How to calculate internal rate of return (plus definition and limits)

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Whether you’re an in-house accountant or function as an accountant consultant, you should be able to support with your clients with financial viability of projects. Usually, we evaluate projects using the Net Present Value (NPV) criteria.

According to Harvard Business Review, NPV is the present value of the cash flows at the required rate of return of your project, compared to your initial investment. It’s a simple way to calculate your return on investment. Another way to measure the financial success of a project is the internal rate of return (IRR). IRR is defined as a metric used to measure the profitability of an investment, that accounts for the time value of money.

In this article, we’ll share how to calculate internal rate of return and net present value, and how to navigate these calculations in Microsoft Excel. Follow along in the IRR worksheet of the workbook IRR.xlsx. This spreadsheet shows annual cash flows from two projects, as depicted in Figure 1.


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Figure 1 Evaluation of two projects by NPV and IRR


Calculating NPV in Excel

To utilize NPV a company assigns a discount rate to a project’s cash flows. A project with an NPV>0 helps the company. A project with an NPV<0 hurts the company.

The formula =NPV(0.2,C2:I2) in cell J2 computes the value of Project 1 in today’s dollars, using a 20% annual discount rate. We find an NPV of $266.54, under the assumption that $1 a year from now is calculated with formula =$1/1.20.

Keep in mind: cells J1:K2 account for a discount rate of 20%. With this discount rate, Project 2 has a larger NPV. If we use a discount rate of 2%, Project 1 has a larger NPV. It’s often difficult to agree on a discount rate. This is when IRR becomes useful.

The IRR of a sequence of cash flows is the discount rate that makes the NPV of the cash flows equal to 0. There are several problems that can occur with IRR that we will discuss later, but in most situations, IRR tells you the rate of return you earn on your investment.


How to calculate internal rate of return in Excel

The syntax of the IRR function is IRR(range of cash flows, [guess]). The guess argument is optional and should be a “guess” of what you think the IRR is. In most situations, you don’t need to enter the guess argument, but it is can sometimes be important.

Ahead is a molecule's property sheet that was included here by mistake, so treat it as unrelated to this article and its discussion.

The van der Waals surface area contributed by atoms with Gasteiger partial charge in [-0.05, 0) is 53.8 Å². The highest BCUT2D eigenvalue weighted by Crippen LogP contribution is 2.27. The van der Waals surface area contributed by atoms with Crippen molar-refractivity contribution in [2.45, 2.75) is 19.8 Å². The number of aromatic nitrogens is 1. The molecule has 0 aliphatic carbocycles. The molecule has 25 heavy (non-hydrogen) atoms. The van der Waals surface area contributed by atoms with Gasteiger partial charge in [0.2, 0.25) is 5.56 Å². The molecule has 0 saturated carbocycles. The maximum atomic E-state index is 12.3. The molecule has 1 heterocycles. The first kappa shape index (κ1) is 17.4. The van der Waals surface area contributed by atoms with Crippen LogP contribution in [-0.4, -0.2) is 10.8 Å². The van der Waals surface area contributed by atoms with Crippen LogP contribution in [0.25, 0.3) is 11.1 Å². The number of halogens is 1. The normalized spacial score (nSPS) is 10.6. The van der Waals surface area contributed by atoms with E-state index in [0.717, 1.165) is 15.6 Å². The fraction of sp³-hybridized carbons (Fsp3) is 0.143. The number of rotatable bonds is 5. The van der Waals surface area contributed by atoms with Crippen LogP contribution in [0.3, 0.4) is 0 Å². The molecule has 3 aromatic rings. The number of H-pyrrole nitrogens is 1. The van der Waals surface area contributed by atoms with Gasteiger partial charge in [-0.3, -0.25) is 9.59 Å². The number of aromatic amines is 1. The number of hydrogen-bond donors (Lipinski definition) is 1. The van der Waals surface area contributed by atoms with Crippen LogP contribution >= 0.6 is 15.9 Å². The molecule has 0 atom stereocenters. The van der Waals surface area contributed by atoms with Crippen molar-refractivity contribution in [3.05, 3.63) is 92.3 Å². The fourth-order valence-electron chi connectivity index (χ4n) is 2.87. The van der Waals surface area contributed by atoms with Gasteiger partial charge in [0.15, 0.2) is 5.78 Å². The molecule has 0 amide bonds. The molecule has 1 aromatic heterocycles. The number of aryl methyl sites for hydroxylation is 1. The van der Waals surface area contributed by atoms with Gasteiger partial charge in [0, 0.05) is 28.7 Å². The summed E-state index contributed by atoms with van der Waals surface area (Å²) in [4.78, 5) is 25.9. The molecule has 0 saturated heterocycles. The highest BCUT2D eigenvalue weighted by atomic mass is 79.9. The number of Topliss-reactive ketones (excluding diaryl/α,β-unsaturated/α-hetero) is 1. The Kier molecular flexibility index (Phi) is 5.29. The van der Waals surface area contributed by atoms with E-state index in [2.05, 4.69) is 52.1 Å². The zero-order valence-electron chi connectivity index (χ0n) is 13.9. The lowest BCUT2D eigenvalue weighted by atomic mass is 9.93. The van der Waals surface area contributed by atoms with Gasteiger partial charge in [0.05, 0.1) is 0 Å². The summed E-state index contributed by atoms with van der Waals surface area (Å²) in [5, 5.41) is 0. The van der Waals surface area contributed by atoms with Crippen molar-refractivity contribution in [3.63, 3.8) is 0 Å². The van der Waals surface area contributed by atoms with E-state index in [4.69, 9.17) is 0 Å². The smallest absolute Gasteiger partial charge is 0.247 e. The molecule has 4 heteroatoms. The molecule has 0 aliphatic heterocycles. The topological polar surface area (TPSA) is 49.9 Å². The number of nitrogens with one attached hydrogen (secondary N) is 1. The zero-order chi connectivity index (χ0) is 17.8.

To be on the safe side, you should enter a range of guesses. Copying from B8 to B9:B17 the formula =IRR($C$2:$I$2,A8) shows us the IRR for Project 1 is 47.5%. Similarly, the formulas in C8:C17 show that for all guesses, our computed IRR is 80.1%. Essentially, this means that our investment in Project 1 earns an annual 47.5% rate of return, and our Investment in Project 2 earns an annual rate of return of 80.1%

How to calculate internal rate of return with cash flows

How can we compute IRR when cash flows don’t occur at regular intervals? Excel’s amazing XIRR function comes to the rescue. Simply input the dates and values of the cash flows and Excel will return an investment’s annual rate of return. For example, in our worksheet, XIRR we find that the cash flows occurring on the displayed dates yield an annual IRR of 18.3%.

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Figure 2 An example of the XIRR function


Does every investment have a unique IRR?

The three-period project shown in the No IRR worksheet of our spreadsheet has no IRR. This means there is no discount rate that will make the NPV of this project equal to 0.

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Figure 3 A project with no IRR


As shown in the Multiple IRR worksheet, the project shown has two IRRs: -9.6% and 216.1%. We found their IRRs by varying our guess for the project’s IRRs. Both these discount rates yield an NPV of 0. There is no practical interpretation of IRR in this situation.

If a sequence of cash flow begins with a negative cash flow and is followed by all non-negative cash flows, then you are guaranteed a unique IRR.  Many projects meet this requirement because they start with a negative cash flow and then later cash flows are the positive returns on the investment.


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Figure 4: A project with two IRR’s


How are NPV and IRR related?

A sequence of cash flows has a positive NPV if and only if its IRR is greater than the discount rate. For example, a project with a 9% IRR will have a positive NPV for a discount rate less than 9% and will have a negative NPV for a discount rate of 9%.


Should we always choose the project with the larger IRR?

Consider the two sequences of cash flows in the Which Project worksheet. Project 2 has an IRR of 50%, because $1 grows in one year by 50%. Similarly, Project 1 has an IRR of 40%. If we were only allowed to choose one project, basing our decision on IRR would result in us choosing Project 2. This would be foolish, however, because Project 1 would put us in a much better Time 1 cash position than Project 2. This simple example shows that the IRR criterion may ignore the scale or size of the projects and yield to poor decision-making.



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Figure 5 Don’t choose the project with largest IRR!


IRR and NPV are essential functions in Microsoft Excel because they can help provide insight into financial forecasting for projects. Keep this resource handy and learn more Microsoft Excel functions for accountants with a CPE course.

You can learn more about Excel’s data analysis capabilities and earn CPE credit for free with a Becker CPE free demo. Just choose “Excel: Making Sense of Data 2023” while selecting your free webcast selection.

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